is remarkable, because it is known that e.g. 3´-azido-3´-deoxythymidine (AZT),
the first approved nucleosidic anti-HIV drug, is only very slowly
diphosphorylated by thymidylate kinase.
Further, the resulting accumulation
of AZT monophosphate (AZTMP) provokes severe side-effects.
we have reported on the first successful nucleoside diphosphate prodrug
In contrast to the cyclo
here the delivery mechanism relies on an enzymatically triggered process.
Chemical methods did not lead to a selective
release of the corresponding nucleoside diphosphate. Bis-(acyloxybenzyl)esters
(BAB-esters) of the nucleoside diphosphate were prepared and showed very
promising and exciting results referring to the bioreversible deprotection of
this class of highly polar metabolites. The lead structure of these prodrugs is
shown in the scheme below as well as the proposed mechanism of hydrolysis.
Figure 7: Enzymatic cleavage of Bis-BAB nucleoside diphosphate prodrugs.
- C. Meier, CycloSal-Phosphates as Chemical Trojan
Horses for the Intracellular Nucleotide and Glycosylmonophosphate Delivery –
Chemistry meets Biology, Eur. J. Org.
Chem. 2006, 1081-1102.
- C. Meier, A.
Meerbach, J. Balzarini, cycloSal-Pronucleotides
– Development of First and Second Generation Chemical Trojan Horses for Antiviral Chemotherapy, Frontiers in
Bioscience 2004, 9, 873-890.
- C. Meier, M.
Ruppel, D. Vukadinovic, J. Balzarini, “Lock-in”-cycloSal-pronucleotides – A New Generation of Chemical Trojan Horses, Minirev.
Med. Chem. 2004, 4, 383-394.
- J. Balzarini, S.
Aquaro, T. Knispel, C. Rampazzo, V. Bianchi, C.-F. Perno, E. De Clercq, C.
Efficient Intracellular Delivery of d4TMP,
Mol. Pharmacol. 2000, 58, 928-935.
- C. Meier, A. Lomp,
A. Meerbach, P. Wutzler, CycloSal-BVDUMP-Pronucleotides – How to Convert an anti-EBV-inactive Nucleoside Analogue into a Bioactive Compound, J. Med. Chem. 2002,
- C. Meier, T.
Knispel, E. De Clercq, J. Balzarini, CycloSal-Pro-Nucleotides
2',3'-dideoxyadenosine (ddA) and 2',3'-dideoxy-2',3'-didehydroadenosine (d4A):
Synthesis and Antiviral Evaluation of a Highly Efficient Nucleotide Delivery System, J. Med. Chem. 1999, 42, 1604-1614.
- C. Meier, T.
Knispel, V. E. Marquez, M. A. Siddiqui, E.
De Clercq, J. Balzarini, CycloSal-Pro-Nucleotides
of 2'-fluoro-ara- and 2'-fluoro-ribo-2',3'-dideoxyadenosine (F-ara- and
F-ribo-ddA) as a Strategy to Bypass a Metabolic Blockade, J. Med. Chem. 1999, 42, 1615-1624.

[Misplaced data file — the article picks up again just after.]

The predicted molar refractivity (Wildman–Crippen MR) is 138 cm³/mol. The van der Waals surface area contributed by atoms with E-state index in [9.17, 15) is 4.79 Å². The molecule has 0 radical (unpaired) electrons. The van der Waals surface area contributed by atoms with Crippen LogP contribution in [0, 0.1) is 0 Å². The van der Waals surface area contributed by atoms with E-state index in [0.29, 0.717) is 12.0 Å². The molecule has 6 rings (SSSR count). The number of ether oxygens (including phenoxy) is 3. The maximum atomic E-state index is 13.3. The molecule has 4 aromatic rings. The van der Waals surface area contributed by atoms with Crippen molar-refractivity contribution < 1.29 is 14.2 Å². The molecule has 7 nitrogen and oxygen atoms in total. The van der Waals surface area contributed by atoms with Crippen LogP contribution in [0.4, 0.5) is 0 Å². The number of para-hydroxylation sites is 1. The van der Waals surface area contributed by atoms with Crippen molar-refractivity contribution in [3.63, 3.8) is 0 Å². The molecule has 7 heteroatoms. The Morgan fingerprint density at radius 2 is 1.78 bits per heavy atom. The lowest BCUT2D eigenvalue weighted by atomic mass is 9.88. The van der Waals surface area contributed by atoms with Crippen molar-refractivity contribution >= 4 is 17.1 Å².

- A. Sauerbrei, C.
Meier, A. Meerbach, P. Wutzler, Inhibition Efficiency of cycloSal-Nucleoside Monophophates of Aciclovir and Brivudine on DNA
Synthesis of Orthopoxviruses, Antiviral
Chem. Chemother. 2006, 17, 25-31.
- C. Meier, U. Görbig,
C. Müller, J. Balzarini, CycloSal-PMEA and cycloAmb-PMEA
– Potentially new Phosphonate Prodrugs on the Basis of the cycloSal-Pronucleotide Approach, J. Med. Chem. 2005, 48, 8079-8086.
- C. Meier, M. F. H.
Ruppel, D. Vukadinović, J. Balzarini, Second Generation of cycloSal-Pronucleotides with Esterase-Cleavable Sites: The
Nucleotides Nucleic Acids 2004,
- C. Meier, C. Ducho,
H. Jessen, D. Vukadinović-Tenter, J. Balzarini, Second-Generation cycloSal-d4TMP Pronucleotides Bearing
Esterase-Cleavable Sites – The „Trapping“ Concept, Eur. J. Org. Chem. 2006,
- H. J. Jessen, J.
Balzarini, C. Meier, Intracellular Trapping of cycloSal-Pronucleotides: Modification of Prodrugs with Amino Acid
Esters, J. Med. Chem. 2008, 51, 6592-6598.
- N. Gisch, J.
Balzarini, C. Meier, Studies on Enzyme-cleavable Dialkoxymethyl-cycloSaligenyl-2’,3’-dideoxy-2’,3’-didehydrothymidine
Monophosphates, J. Med. Chem. 2008, 51, 6752-6760.
- N. Gisch, F.
Pertenbreiter, J. Balzarini, C. Meier, 5-(1-Acetoxyvinyl)-cycloSaligenyl-2’,3’-dideoxy-2’,3’-didehydrothymidine
Monophosphates – A Second Type of New, Enzymatically Activated cycloSal-Pronucleotides, J. Med. Chem. 2008,
- C. Ducho, U.
Görbig, S. Jessel, N. Gisch, J. Balzarini, C. Meier, Bis-cycloSal-d4T-monophosphates
– Drugs that Deliver Two Molecules of Bioactive Nucleotides, J. Med. Chem. 2007, 50, 1335-1346.
- N. Gisch, J.
Balzarini, C. Meier, Doubly loaded cycloSaligenyl-Pronucleotides
monophosphates), J. Med. Chem. 2009, 52, 3464-3473.
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Schulz, J. Balzarini, C. Meier, Bioreversible protection of
nucleosidediphosphates, Angew. Chem. Int.
Ed. Engl. 2008, 47, 8719-8722.